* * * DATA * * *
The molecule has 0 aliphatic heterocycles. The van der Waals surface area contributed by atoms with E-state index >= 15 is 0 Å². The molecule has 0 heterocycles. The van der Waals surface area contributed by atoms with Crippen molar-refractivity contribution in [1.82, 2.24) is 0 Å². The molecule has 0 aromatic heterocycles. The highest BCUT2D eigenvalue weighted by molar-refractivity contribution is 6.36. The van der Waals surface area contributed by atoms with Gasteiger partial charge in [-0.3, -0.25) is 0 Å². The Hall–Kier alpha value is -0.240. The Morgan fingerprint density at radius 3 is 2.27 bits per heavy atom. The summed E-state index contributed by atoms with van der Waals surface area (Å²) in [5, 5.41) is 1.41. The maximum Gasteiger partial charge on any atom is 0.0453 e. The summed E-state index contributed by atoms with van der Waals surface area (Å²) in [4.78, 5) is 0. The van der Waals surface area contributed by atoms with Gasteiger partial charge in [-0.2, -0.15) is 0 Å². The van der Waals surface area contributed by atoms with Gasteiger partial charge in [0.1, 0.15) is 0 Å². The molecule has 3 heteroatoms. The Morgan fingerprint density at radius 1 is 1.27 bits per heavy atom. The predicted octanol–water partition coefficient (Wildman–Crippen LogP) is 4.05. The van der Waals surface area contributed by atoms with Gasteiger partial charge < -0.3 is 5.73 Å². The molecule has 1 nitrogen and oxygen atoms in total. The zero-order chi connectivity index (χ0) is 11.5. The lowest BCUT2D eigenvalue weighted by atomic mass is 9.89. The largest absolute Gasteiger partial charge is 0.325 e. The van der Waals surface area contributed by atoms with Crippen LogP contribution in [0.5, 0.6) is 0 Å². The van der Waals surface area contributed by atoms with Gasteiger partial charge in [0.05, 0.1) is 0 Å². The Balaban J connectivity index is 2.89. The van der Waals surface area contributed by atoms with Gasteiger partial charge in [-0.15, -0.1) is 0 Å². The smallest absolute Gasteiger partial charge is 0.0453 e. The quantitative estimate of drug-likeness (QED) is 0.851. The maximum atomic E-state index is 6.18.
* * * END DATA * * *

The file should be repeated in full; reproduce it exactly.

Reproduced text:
The molecule has 0 aliphatic heterocycles. The van der Waals surface area contributed by atoms with E-state index >= 15 is 0 Å². The molecule has 0 heterocycles. The van der Waals surface area contributed by atoms with Crippen molar-refractivity contribution in [1.82, 2.24) is 0 Å². The molecule has 0 aromatic heterocycles. The highest BCUT2D eigenvalue weighted by molar-refractivity contribution is 6.36. The van der Waals surface area contributed by atoms with Gasteiger partial charge in [-0.3, -0.25) is 0 Å². The Hall–Kier alpha value is -0.240. The Morgan fingerprint density at radius 3 is 2.27 bits per heavy atom. The summed E-state index contributed by atoms with van der Waals surface area (Å²) in [5, 5.41) is 1.41. The maximum Gasteiger partial charge on any atom is 0.0453 e. The summed E-state index contributed by atoms with van der Waals surface area (Å²) in [4.78, 5) is 0. The van der Waals surface area contributed by atoms with Gasteiger partial charge in [-0.2, -0.15) is 0 Å². The van der Waals surface area contributed by atoms with Gasteiger partial charge in [0.1, 0.15) is 0 Å². The molecule has 3 heteroatoms. The Morgan fingerprint density at radius 1 is 1.27 bits per heavy atom. The predicted octanol–water partition coefficient (Wildman–Crippen LogP) is 4.05. The van der Waals surface area contributed by atoms with Gasteiger partial charge < -0.3 is 5.73 Å². The molecule has 1 nitrogen and oxygen atoms in total. The zero-order chi connectivity index (χ0) is 11.5. The lowest BCUT2D eigenvalue weighted by atomic mass is 9.89. The largest absolute Gasteiger partial charge is 0.325 e. The van der Waals surface area contributed by atoms with Crippen LogP contribution in [0.5, 0.6) is 0 Å². The van der Waals surface area contributed by atoms with Gasteiger partial charge in [0.05, 0.1) is 0 Å². The Balaban J connectivity index is 2.89. The van der Waals surface area contributed by atoms with Gasteiger partial charge in [-0.15, -0.1) is 0 Å². The smallest absolute Gasteiger partial charge is 0.0453 e. The quantitative estimate of drug-likeness (QED) is 0.851. The maximum atomic E-state index is 6.18.